A concert 'brewed' from Coffee House nostalgia

Published: 11th September 2012 11:08 AM  |   Last Updated: 11th September 2012 11:08 AM   |  A+A-


A wet ‘Thiruvonam’ evening. Footpaths crammed with families gaping at twinkling lights, perched on trees. The city gleaming like a bride. And away from all the flurry, next to the closed Indian Coffee House at Spencer Junction, clustered on the steps near the parking lot, Nandu Leo, Calvin Miranda and John Martin sat discussing music and memories.

 While the sudden rain pattered on to the parked cars and the concrete walkway, they remembered the rest of their friends, Freddie Pereira, Manu Dilip, Levin Madhavan and Justin Raj, who passed away in the span of two years. And as abrupt as the spell of rain, Nandu said, “Lets do a show as a tribute to these musicians!”

 Martin, one of the founding members of the band ‘Gypsies’ who was just back from Dubai for the holidays, was more than eager. So one by one, they chipped some money off their wallets onto a handkerchief, and started chalking out the programme agenda.

 The memorial concert, titled ‘Gig in the sky’, will be held on September 13 at Vylloppilli Samskrithi Bhavan. It will feature three bands, Aum, IX hrs, and the Gypies, all of which trace their roots to the Coffee House  at Spencer Junction.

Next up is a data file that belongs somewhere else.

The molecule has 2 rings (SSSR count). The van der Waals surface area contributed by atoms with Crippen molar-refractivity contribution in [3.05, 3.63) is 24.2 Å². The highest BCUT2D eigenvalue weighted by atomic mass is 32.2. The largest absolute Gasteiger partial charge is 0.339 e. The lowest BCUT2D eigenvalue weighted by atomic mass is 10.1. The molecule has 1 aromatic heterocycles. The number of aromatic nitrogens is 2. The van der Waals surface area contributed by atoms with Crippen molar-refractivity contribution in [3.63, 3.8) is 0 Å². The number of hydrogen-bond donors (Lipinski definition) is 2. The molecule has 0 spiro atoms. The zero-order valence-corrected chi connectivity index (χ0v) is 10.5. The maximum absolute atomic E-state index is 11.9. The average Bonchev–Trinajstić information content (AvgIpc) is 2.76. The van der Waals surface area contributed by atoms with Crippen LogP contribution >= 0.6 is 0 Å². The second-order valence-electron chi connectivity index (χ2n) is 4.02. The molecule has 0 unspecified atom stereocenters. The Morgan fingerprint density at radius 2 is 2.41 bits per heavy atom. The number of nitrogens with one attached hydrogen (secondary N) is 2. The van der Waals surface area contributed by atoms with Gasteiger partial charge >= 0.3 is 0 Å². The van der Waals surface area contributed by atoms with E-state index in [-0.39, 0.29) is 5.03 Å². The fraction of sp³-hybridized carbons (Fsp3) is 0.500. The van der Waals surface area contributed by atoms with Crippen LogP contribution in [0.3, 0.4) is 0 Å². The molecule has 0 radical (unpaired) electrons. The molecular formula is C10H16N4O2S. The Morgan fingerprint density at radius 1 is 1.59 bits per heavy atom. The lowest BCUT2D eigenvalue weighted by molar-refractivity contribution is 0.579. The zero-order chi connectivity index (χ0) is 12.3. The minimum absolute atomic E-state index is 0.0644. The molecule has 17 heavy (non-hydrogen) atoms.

They have all been regulars at the Coffee House since 1975. “Back then, this was a ‘naalukettu’, now all that remains of those golden days are photographs,” says Calvin as he points to the wall where weather-beaten black and white pictures of the old building are hung, besides portraits of Mahatma and Indira Gandhi.

 It was in July 1996 that the old Coffee House was demolished, paving way for the four-storeyed Anna’s Arcade. Even then, all these musicians got together and conducted a show at the Hassan Marikkar Hall. They have observed the historical moments of the Coffee House with pomp and show, just as they would celebrate their birthdays or weddings or mourn during funerals.

 Some of the regulars flew away but those who remained in Thiruvananthapuram made it to the Coffee House every day. “The cream is gone, only the crumbs remain,” says Lynn Christian, another Coffee House regular, as he sips his coffee.  From their words and reminiscences, Freddie Pereira seemed like a local cult musician. He could lay his hands and spawn music from almost any instrument. Nandu remembers how Freddie used to always say, “Rock and roll can never die.”

 Justin and Freddie died in a car accident and Manu committed suicide. As the conversation continued, it was revealed that they faced a host of dilemmas, like most creative men.

 When asked whether they ever had any female members in the band, Nandu jokes, “That is why we are all still together in harmony.”

 Happily single, Calvin has all four meals from the Coffee House for over two decades now. “Like the infrastructure, much has changed over the years. Earlier, they even used to hand-roast the coffee beans here,” he recollects.

 The smell of roasted beans is now a memory like the frequent hour-long jamming sessions. ‘Gig in the sky’ celebrates the decades-long cafe culture, and its epic musical finale. All that evolved over a cup of coffee.


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